By Colleen Quinn

She was in a trailer. She could tell by the icy drafts that blew across her bare ankles. It was very cold, as if no one actually lived there. There was a very distinctive smell to abandoned property in winter, dust and frozen mouse droppings. It could have been a little boy’s room, a long time ago, although the deadbolt on the door was an unnerving touch. The bed was short and thin and the mattress was stained with long-faded tan blotches that recalled a child’s bedwetting. The dresser had a thick, ugly coat of sky-blue paint and there were tatters gummed to the wall that might have been a child’s artwork. But what sort of child lived in this cold, dark room? Had he fallen asleep listening to the weird creak of the pine branches tossing in the wind? The window shade hung crooked and through the narrow triangle of space between the shade and the window frame, she could see it was getting dark fast. Why is it so quiet? She struggled against the electrical extension cords that bound her to a desk chair so short her knees cropped up in front of her like mountains.

He stood by the window to examine her purse in the dwindling daylight. Most of it didn’t interest him, but he unfolded her wallet reverently, as if he was opening the cover of her diary. He took out the money and stuffed it in the pocket of his jeans. He examined each credit card in turn and stacked them in a neat pile on the edge of the child-size dresser, their edges perfectly aligned. He stared at the photo on her driver’s license for the longest time. It was too gloomy to read his face, but he pronounced her name, “Judy Clark!” as if she was an old friend he spotted on the street. Then he lost interest and tossed the license over his shoulder.

He found four M&Ms in the very bottom of her purse and ate them, munching pensively as he nudged the shade aside with one finger and looked outside. “When Kyle comes,” he muttered, “that’s when we’ll do it.”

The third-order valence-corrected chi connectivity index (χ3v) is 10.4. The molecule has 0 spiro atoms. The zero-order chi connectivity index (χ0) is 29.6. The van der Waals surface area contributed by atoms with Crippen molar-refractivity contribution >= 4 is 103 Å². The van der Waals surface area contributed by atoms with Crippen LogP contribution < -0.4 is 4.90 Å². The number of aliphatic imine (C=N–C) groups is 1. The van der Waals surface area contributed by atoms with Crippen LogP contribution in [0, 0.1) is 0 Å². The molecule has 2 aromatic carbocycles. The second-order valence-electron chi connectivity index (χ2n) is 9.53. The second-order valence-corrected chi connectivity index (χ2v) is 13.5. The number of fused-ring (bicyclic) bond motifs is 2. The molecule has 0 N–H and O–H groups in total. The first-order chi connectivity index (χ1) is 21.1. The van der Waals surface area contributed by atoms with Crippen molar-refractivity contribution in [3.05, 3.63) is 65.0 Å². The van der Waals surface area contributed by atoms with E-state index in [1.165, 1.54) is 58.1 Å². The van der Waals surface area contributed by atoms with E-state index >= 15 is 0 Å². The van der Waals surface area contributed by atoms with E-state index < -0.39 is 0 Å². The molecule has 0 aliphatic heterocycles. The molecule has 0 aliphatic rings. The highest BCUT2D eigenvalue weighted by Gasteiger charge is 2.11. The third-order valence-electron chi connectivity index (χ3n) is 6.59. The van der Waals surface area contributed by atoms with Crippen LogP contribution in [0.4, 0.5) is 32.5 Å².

He turned with sudden speed, grabbed a metal folding chair from against the wall, whipped it open, and dropped it with a crash in front of Judy. She jumped, but she couldn’t go far. He straddled it backwards and sat only inches away, close enough to count her goose pimples.

“I’m not Kyle,” he assured her. “I’m Davy.”

Davy was not very old and terribly thin. He had bright blue eyes, the sort Judy associated with genius or some other extremity. He had a little borrowed bulk from the ski vest and the plaid flannel shirt he wore, but she suspected that underneath, his chest would be sunken and hairless; a few random black hairs forming the tail of a comet around each nipple, no more.

Judy was a social worker, recently assigned to this rural district. It was hard work: she had to pick up her case files from the office in Albany and then drive over twisting, no-name roads to check on her assigned clients. Her way was often snowy and dark in these quick winter sunsets and took her to lonely little burgs where she never knew what she’d find. She had been so determined to do a good job that when she woke up tied to a chair, her first instinct had been to beg, “Please, it’s my first week.”

Judy’s fourteen-year-old, dingy white Dodge Omni was a poor match for the driving her new job required. The alternator died suddenly, again, on a back road near a trailer park with a terrible name. Oh, what was it? They all sound like soap operas. Pine Haven? Kountry Korners? Every small town in upstate New York seemed to have at least one trailer park, a bleak little warren, grubby and plain, dwarfed by the tall elegant pines that surrounded it. When Davy came striding towards her and the pitiful flap of her open hood, his shadow was long and blue against the snow. He was so confident despite his age, she assumed he was a mechanic. His eyes gleamed so intelligently, he pointed with such authority toward some dark murk in the deepest recess of her troublesome engine, she never saw the blow coming.

“I don’t know how long he’ll be. Maybe he won’t come at all.”

Judy couldn’t tell if Davy was talking to her or not, but he couldn’t possibly expect an answer. Her panty hose now served as her gag, the filmy, empty legs draped down her back. Her gray skirt had been smoothed neatly down to her knees, but she didn’t know what he had done with her shoes.